But TLT knows for a fact that it was far more step-by-step - refugee Jews were already rounded up in 1940 before the German army invaded Paris under the pretext that they were originally from "Greater Germany". In reality the were mostly stateless Jews and the women were put in the "Vél' d'Hiv'".
While this round up was more hysteria by the authorities after the invasion of France than direct murderous intent, it was the first step towards isolating a portion of the Parisian population.
We say this not to boast about our knowledge (although maybe that's part and parcel of being a reviewer ;)) or to condemn the French. In this play (we haven't read the novel), Camus, a Franco-Algerian was probably reflecting on the fate of the Algerian city of Oran. But it also seemed to us to trace the steps towards and then away from what had happened to Paris during the Second World War, the capital of France and a symbol of something much more than France.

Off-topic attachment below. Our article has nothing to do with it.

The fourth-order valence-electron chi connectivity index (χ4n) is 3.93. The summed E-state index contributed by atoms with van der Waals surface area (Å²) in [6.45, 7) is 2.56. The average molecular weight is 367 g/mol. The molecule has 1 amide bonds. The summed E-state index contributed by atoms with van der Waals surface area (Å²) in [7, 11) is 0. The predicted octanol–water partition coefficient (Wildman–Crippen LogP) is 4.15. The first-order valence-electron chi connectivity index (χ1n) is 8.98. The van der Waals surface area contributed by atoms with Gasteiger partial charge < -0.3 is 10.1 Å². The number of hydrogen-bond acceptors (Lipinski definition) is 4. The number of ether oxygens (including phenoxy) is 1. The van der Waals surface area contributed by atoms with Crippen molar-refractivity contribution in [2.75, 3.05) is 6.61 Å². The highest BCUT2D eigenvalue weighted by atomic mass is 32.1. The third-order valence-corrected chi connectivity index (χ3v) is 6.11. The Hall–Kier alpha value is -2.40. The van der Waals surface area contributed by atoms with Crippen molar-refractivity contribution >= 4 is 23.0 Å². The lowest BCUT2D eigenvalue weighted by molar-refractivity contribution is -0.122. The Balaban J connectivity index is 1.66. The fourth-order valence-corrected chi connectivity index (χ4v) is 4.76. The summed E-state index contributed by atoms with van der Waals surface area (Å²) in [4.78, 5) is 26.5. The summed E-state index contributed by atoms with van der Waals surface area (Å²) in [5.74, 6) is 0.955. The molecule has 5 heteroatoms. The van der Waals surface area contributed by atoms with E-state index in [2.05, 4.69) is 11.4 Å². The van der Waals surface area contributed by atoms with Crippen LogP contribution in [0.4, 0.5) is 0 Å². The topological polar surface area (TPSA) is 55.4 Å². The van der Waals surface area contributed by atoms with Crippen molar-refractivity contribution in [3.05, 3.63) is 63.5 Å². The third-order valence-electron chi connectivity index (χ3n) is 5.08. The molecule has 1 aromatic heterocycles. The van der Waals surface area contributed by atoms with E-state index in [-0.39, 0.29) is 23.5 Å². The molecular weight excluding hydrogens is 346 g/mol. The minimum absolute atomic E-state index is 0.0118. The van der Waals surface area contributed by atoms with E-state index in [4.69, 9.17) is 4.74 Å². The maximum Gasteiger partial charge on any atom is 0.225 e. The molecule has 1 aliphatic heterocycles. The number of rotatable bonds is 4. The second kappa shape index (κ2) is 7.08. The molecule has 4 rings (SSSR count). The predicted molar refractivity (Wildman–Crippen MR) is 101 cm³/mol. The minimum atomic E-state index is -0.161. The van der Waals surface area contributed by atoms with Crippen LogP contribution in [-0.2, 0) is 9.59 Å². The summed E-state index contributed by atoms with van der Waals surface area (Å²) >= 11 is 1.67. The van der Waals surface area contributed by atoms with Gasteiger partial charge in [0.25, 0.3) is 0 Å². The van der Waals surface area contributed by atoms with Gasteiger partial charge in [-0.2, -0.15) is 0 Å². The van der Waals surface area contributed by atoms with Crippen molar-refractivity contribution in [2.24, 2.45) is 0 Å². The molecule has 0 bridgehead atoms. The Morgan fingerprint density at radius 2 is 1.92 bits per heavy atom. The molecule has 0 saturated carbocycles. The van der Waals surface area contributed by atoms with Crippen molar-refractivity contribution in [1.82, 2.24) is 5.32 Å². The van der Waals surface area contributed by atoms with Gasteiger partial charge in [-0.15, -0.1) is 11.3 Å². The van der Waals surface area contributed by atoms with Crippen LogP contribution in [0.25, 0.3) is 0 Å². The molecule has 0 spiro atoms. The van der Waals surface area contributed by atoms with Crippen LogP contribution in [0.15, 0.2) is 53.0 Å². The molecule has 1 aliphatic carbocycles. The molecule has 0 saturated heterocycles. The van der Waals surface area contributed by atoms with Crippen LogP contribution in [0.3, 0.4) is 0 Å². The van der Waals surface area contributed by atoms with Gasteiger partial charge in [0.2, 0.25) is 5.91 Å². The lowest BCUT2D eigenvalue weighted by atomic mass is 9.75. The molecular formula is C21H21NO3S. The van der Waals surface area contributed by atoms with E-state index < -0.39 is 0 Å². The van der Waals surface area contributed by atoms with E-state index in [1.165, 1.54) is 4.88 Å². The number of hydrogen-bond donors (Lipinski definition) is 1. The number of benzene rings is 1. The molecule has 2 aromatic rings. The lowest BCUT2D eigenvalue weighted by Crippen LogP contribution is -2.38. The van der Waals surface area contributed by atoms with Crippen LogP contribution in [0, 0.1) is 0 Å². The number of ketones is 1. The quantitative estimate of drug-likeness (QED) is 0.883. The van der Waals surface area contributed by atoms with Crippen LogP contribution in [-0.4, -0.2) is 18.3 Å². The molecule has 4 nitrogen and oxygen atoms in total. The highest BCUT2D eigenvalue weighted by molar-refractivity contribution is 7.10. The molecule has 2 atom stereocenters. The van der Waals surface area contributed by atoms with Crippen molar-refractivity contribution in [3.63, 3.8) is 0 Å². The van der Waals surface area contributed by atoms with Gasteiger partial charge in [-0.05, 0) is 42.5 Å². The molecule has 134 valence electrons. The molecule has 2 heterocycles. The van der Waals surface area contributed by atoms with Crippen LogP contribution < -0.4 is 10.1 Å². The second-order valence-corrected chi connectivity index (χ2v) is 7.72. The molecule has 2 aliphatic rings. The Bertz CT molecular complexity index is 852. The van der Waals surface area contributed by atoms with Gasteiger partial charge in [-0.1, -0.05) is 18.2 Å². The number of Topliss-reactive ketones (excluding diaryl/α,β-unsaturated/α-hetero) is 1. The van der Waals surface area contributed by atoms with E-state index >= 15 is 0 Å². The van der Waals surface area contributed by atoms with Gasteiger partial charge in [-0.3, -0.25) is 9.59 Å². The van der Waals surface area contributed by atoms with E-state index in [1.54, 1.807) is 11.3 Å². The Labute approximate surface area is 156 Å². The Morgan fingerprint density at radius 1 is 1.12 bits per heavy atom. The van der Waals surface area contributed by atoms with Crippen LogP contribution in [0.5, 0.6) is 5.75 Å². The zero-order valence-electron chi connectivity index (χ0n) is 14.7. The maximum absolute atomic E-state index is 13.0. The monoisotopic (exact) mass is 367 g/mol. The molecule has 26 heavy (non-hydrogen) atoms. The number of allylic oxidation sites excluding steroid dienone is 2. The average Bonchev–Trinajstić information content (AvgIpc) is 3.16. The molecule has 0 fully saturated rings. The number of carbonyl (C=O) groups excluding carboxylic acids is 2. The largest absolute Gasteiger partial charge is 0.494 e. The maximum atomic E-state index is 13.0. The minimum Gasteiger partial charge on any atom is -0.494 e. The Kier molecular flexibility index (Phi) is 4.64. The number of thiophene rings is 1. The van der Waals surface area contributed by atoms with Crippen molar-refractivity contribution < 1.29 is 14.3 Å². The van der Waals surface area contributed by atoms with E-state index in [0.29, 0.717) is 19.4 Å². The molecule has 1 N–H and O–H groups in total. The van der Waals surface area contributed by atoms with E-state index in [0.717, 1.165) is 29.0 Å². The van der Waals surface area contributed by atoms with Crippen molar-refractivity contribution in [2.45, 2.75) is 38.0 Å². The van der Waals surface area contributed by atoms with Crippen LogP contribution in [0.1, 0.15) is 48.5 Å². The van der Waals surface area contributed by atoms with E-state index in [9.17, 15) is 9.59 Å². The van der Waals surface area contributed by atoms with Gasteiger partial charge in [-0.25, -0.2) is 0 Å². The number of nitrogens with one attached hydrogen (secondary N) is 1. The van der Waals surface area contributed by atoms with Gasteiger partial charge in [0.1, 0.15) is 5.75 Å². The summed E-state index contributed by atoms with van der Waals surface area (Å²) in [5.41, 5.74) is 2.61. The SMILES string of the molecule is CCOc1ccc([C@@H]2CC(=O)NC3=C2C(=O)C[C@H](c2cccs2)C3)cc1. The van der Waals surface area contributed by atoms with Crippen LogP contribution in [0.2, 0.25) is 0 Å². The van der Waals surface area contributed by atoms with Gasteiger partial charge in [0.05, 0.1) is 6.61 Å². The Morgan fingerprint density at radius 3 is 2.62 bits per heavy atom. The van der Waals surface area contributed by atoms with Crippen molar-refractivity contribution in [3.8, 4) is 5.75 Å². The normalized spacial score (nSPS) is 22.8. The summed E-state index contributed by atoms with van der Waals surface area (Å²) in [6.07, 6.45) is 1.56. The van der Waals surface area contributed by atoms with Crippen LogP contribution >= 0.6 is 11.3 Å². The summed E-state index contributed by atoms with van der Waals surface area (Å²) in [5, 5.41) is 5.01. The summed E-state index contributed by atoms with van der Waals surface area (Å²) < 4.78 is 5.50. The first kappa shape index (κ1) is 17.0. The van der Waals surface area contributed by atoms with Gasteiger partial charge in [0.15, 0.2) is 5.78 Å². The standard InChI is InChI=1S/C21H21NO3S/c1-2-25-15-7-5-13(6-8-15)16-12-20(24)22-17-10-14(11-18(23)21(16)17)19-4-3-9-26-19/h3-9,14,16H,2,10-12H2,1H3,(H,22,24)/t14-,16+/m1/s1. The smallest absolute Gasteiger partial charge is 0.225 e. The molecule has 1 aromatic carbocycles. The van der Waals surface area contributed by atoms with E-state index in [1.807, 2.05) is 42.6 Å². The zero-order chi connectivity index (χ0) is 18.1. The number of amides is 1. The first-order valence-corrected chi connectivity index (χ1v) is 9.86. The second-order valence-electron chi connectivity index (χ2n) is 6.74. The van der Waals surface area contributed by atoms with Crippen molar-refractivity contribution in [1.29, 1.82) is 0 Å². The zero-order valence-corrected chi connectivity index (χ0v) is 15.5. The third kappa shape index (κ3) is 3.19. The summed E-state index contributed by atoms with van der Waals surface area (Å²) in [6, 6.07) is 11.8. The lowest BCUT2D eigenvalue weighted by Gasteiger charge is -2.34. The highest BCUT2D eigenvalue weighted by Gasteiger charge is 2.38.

The play begins like a modern press conference or, superficially, public enquiry: five citizens sit at a long table with microphones in front of them. Doctor Rieux (Sara Powell) , Mr Grand (Burt Caesar), the town hall registrar of births, marriages and deaths, Raymond Rambert (Billy Postlethwaite), a journalist, Jean Tarrou (Martin Turner), a seemingly affluent outsider with Spanish friends who lives in a hotel and Mr Cottard (Joe Alessi), a doomsayer who discovers an unexpected talent for profiteering during the plague.
The Doctor leads the enquiry from her notes, setting the agenda, as she relates the initial signs of dying rats, the first victims including an infected landlord and eventually how the city becomes a closed off ghetto and a police state.